In Flanders Fields


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Europe » Belgium
August 8th 2015
Published: June 22nd 2017
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Geo: 50.8511, 2.88569

We started off with a leisurely (and welcome) buffet breakfast before jumping into a cab bound for the Avis rental car place on the outer part of town. Our rental was a VW crossover. It was still a six speed stick shift, but this time all the parts were on the sides of the car we were used to. It took us about an hour to make our way to Ieper (French spelling Ypres), sites of several of the most deadly confrontations of the First World War.
When we got out of the car, what looked like a medieval city took our breaths away. Little did we know that the damage from WWI pretty much destroyed the medieval city to the extent that Winston Churchill suggested it be left in ruins as a memorial. But this was not good enough for the people of Ieper. On closer examination, most of the town was rebuilt between 1920 and 1922 in a style to replicate what had been lost, with the addition of many memorials to those who had lost their lives during the five year stalemate between 1914-1918 that cost over 500,000 lives. The main memorial was the gate into the city that listed the (known) names of the British soldiers who gave their lives. This archway didn't provide enough room for the names. Many more were honored at the Tyne Cot cemetery, outside of town.
We spent the first several hours inside the In Flanders Fields museum. This had been recommended by Rick Steves and has been the best well laid out museum we have yet seen on this trip. Barb enjoyed one of the opening exhibits that explained the role of nationalism and militarism and their impact on the start of war. This exhibit showed propaganda used by various nations, including a German children's board game and a British children's storybook that contributed to national pride and a sense of duty to country that helped lead the populations to support war. Rich enjoyed the various exhibits on the evolution of weaponry and warfare, for example how the French uniforms changed from flamboyant at the beginning to a much more toned down, practical, more camouflaged light blue. Jeannette was taken by the story of French, British, German, and Belgian soldiers putting aside their nations' differences to come out of the trenches and celebrate Christmas together in 1914. Jake was fascinated by video footage of a lost trench that was uncovered in the 90s. Having been entombed in mud and water, the artifacts that were pulled from the trench looked like the war that took place 100 years ago happened just yesterday.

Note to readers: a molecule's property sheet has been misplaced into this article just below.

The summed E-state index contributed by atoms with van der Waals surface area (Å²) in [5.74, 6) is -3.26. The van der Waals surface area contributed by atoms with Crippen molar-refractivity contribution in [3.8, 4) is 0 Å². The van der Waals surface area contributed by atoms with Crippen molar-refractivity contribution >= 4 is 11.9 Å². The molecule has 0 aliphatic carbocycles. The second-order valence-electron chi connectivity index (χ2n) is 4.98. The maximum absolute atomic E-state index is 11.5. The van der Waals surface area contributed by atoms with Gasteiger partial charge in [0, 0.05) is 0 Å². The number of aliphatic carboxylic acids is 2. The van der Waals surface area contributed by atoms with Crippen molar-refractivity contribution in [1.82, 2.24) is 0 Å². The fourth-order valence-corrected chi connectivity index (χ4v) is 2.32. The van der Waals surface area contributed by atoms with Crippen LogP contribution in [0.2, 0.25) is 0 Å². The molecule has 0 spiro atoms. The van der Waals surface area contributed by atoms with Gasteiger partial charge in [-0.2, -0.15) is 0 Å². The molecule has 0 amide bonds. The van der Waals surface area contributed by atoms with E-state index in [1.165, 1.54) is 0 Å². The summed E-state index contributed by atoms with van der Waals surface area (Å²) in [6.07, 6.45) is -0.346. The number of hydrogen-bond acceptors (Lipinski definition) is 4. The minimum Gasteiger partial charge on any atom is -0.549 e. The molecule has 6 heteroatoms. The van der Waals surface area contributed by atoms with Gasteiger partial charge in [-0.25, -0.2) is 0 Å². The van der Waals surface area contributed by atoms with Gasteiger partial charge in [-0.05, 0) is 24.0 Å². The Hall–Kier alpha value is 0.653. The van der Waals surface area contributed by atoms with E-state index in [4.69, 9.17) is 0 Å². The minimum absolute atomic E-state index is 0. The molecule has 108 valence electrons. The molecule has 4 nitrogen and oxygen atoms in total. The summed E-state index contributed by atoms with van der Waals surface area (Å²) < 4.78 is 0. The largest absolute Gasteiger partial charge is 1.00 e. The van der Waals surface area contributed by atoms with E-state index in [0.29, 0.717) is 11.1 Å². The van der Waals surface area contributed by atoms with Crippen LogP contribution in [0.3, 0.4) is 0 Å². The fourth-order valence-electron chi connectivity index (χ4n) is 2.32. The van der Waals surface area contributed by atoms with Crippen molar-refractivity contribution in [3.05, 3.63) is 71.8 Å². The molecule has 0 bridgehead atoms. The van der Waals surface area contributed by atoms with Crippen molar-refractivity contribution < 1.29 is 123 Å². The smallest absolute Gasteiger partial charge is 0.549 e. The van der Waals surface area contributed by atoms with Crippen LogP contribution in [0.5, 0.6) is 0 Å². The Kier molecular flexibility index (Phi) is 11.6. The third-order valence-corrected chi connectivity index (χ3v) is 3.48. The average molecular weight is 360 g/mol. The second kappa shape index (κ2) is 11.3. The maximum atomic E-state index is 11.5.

Throughout the museum, actors, dressed in period gear, provided video accounts taken from the diaries of actual soldiers, nurses, and doctors. We each wore an electronic bracelet that triggered stations throughout the museum to provide characters and writings in English for our convenience.
Jake and Rich climbed over 231 stairs to the top of the belltower. When they entered the carillon chamber, it was like clockwork as the chimes began to play just as they walked in. The top offered a panoramic view of the surrounding area and many pictures were taken.
The entire morning sent a strong message about the folly of war, and how when the industry and industrial technology of war includes human cogs, just how badly things can turn out.
Next we enjoyed lunch in an outdoor café. Barb, Rich, and Jeannette had traditional ham and cheese paninis, while Jake opted for apple fritters and ice cream. There, we plotted out our afternoon drive and gave Siri time to download maps/directions from the restauraunt's WiFi.
Our next visit took us through some more modern residential areas and then through some narrow rural roads, shared with tractors full of hay, families on bicycles, and a horse and rider. Around the bend and the hill we soon saw rows and rows of white tombstones. We then arrived at Tyne Cot cemetery, which was established under the orders of King George V to honor the fallen soldiers of the British Empire (known and unknown) who fell in Flanders Fields. More than half of the tombstones read “A Soldier in the Great War Known Unto God.” This site remains one of 150 such cemeteries maintained around the world by Great Britain.
From there we drove on to the Passchendale Museum site. Though the hours were listed as open until 6pm, the last entry was given at 4:30. We arrived at 4:38. So, whatever. We walked the grounds of this site, which the British thought would be taken quickly and ended up in a stalemate lasting five months. One exhibit that was open was about the communication technology and propaganda of the Great War. We learned that Morse Code was used via radio from airplanes to provide coordinates for mortar launches in addition to many other techniques of communication including a flag alphabet, courier dogs, and homing pigeons. Areas of the grounds bore remembrance to the carnage of the previous century as the outlines of former trenches were visible as well as small, circular ponds that took up the space where mortars once fell.
After a peaceful ride home, we opted for an Italian dinner of pasta, pizza, and steak and began planning out tomorrow, which should include a canal boat tour, brewery tour, and some shopping/browsing time.
Goodnight, readers, until me meet again.


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